Southeast Energy News

Judge says S.C. utility concealed power plant problems

NUCLEAR: A federal judge rules that former SCANA executives concealed the status of their doomed nuclear power plant in South Carolina, which allows a civil fraud lawsuit to go to a jury trial. (The State)

• Duke Energy says the cleanup of its coal ash facilities ordered by regulators this week will cost billions of dollars. (E&E News, subscription)
• Some local officials in North Carolina say requiring Duke Energy to clean up coal ash is long overdue. (Statesville Record & Landmark)
• Community members want coal ash removed at TVA’s Bull Run power plant in Tennessee. (WBIR)

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EMISSIONS: The outgoing Tennessee Valley Authority CEO says after closing coal plants the utility expects to get more than 60% of its energy from non-carbon-emitting sources by 2020, up from 50% in 2018. (Reuters)

• A solar group is taking bids on 12 solar projects in southwest Virginia. (news release, Bristol Herald Courier)
• East Tennessee State University installs solar panels to offset energy use of more than six homes. (WJHL)
Solar advocates and students urge lawmakers to move forward on legislation that would expand solar energy in South Carolina. (Index-Journal, SC Now)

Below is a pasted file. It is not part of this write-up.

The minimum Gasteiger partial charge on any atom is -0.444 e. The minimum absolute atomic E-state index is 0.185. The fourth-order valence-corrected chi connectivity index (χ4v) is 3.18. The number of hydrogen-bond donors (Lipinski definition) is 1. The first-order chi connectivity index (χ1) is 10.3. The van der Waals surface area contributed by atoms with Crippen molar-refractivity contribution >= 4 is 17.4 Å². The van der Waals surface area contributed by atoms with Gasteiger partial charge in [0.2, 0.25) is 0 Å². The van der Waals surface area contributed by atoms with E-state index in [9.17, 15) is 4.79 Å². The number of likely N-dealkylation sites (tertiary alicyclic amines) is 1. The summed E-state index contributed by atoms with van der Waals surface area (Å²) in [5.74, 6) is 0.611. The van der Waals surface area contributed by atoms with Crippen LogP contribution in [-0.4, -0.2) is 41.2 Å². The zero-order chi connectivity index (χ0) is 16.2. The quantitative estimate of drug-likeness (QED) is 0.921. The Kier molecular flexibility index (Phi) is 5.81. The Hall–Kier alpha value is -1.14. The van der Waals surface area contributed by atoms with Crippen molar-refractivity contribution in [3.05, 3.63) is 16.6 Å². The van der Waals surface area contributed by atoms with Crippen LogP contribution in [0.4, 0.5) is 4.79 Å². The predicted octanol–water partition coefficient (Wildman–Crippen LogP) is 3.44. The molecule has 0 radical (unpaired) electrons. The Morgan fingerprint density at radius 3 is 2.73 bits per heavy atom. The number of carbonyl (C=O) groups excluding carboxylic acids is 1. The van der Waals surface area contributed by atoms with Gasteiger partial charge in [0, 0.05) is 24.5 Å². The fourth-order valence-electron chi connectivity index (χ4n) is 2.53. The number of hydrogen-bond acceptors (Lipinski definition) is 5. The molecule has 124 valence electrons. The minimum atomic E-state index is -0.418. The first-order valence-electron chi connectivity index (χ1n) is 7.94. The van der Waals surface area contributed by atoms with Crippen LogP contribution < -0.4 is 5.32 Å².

RENEWABLES: Utilities try to figure out their role as more cities adopt 100 percent renewable energy goals. (Utility Dive)

GRID: A proposed bill in North Carolina would let Duke Energy ask regulators for annual increases to pay for its $13 billion grid improvement plan. (Charlotte Business Journal)

TRANSMISSION: A proposed bill in Florida would get utility companies to bury transmission lines underground for protection during extreme weather. (Fox 13)

• Proponents of the Atlantic Coast Pipeline say work stoppage has hurt communities, businesses, and workers. (Robesonian)
• Developers announce an extension of the bidding season for shippers for a pipeline that will carry oil from Oklahoma to Texas. (Nasdaq)
• Mountain Valley Pipeline developers will be allowed to survey two North Carolina properties with the owners’ consent, but a hearing to survey a third property is delayed. (Times-News)

• New Orleans’ lawsuit against oil and gas companies could impact festivals with energy companies that are major corporate sponsors. (Times-Picayune)
• Piedmont proposes a rate hike in North Carolina to pay for its growing network of natural gas pipelines. (Charlotte Observer)
• Energy Secretary Rick Perry says the U.S. should debate whether to shrink the massive oil reserve in Texas and Louisiana since domestic production has cut reliance on imports. (Reuters)

• Rep. Garret Graves (R-LA), the top Republican on a House subcommittee devoted to climate change, supports offshore drilling despite bipartisan opposition against it. (ThinkProgress)
• Florida Republican Sen. Rick Scott could oppose President Trump’s Interior Secretary pick over offshore drilling. (E&E News, subscription)

COMMENTARY: The coating on the Atlantic Coast and Mountain Valley Pipeline has chemicals that could cause health problems, an opponent writes. (Wilson Times)

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